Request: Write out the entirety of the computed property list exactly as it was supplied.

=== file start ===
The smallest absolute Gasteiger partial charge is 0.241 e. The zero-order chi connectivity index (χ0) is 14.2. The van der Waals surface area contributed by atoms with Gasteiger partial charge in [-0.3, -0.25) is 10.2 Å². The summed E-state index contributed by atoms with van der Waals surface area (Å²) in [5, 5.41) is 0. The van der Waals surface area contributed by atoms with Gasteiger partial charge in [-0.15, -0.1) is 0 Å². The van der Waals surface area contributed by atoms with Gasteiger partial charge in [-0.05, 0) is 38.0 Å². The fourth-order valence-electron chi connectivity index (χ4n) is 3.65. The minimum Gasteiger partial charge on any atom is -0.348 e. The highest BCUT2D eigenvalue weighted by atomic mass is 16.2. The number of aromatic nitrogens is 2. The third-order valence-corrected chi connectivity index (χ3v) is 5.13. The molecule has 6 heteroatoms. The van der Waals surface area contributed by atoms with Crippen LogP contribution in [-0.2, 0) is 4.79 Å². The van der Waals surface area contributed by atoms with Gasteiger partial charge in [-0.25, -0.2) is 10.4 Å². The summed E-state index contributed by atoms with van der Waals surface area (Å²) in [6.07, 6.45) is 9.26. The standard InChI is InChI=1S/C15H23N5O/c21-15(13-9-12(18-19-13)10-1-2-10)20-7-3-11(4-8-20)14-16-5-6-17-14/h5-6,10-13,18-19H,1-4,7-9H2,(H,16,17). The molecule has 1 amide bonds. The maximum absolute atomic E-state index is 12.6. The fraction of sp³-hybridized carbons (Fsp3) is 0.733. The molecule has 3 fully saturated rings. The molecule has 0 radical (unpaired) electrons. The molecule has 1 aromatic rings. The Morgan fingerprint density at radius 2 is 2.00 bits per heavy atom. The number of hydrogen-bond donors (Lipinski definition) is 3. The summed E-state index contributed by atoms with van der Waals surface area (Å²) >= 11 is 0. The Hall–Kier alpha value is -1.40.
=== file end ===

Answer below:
The smallest absolute Gasteiger partial charge is 0.241 e. The zero-order chi connectivity index (χ0) is 14.2. The van der Waals surface area contributed by atoms with Gasteiger partial charge in [-0.3, -0.25) is 10.2 Å². The summed E-state index contributed by atoms with van der Waals surface area (Å²) in [5, 5.41) is 0. The van der Waals surface area contributed by atoms with Gasteiger partial charge in [-0.15, -0.1) is 0 Å². The van der Waals surface area contributed by atoms with Gasteiger partial charge in [-0.05, 0) is 38.0 Å². The fourth-order valence-electron chi connectivity index (χ4n) is 3.65. The minimum Gasteiger partial charge on any atom is -0.348 e. The highest BCUT2D eigenvalue weighted by atomic mass is 16.2. The number of aromatic nitrogens is 2. The third-order valence-corrected chi connectivity index (χ3v) is 5.13. The molecule has 6 heteroatoms. The van der Waals surface area contributed by atoms with Crippen LogP contribution in [-0.2, 0) is 4.79 Å². The van der Waals surface area contributed by atoms with Gasteiger partial charge in [-0.25, -0.2) is 10.4 Å². The summed E-state index contributed by atoms with van der Waals surface area (Å²) in [6.07, 6.45) is 9.26. The standard InChI is InChI=1S/C15H23N5O/c21-15(13-9-12(18-19-13)10-1-2-10)20-7-3-11(4-8-20)14-16-5-6-17-14/h5-6,10-13,18-19H,1-4,7-9H2,(H,16,17). The molecule has 1 amide bonds. The maximum absolute atomic E-state index is 12.6. The fraction of sp³-hybridized carbons (Fsp3) is 0.733. The molecule has 3 fully saturated rings. The molecule has 0 radical (unpaired) electrons. The molecule has 1 aromatic rings. The Morgan fingerprint density at radius 2 is 2.00 bits per heavy atom. The number of hydrogen-bond donors (Lipinski definition) is 3. The summed E-state index contributed by atoms with van der Waals surface area (Å²) >= 11 is 0. The Hall–Kier alpha value is -1.40.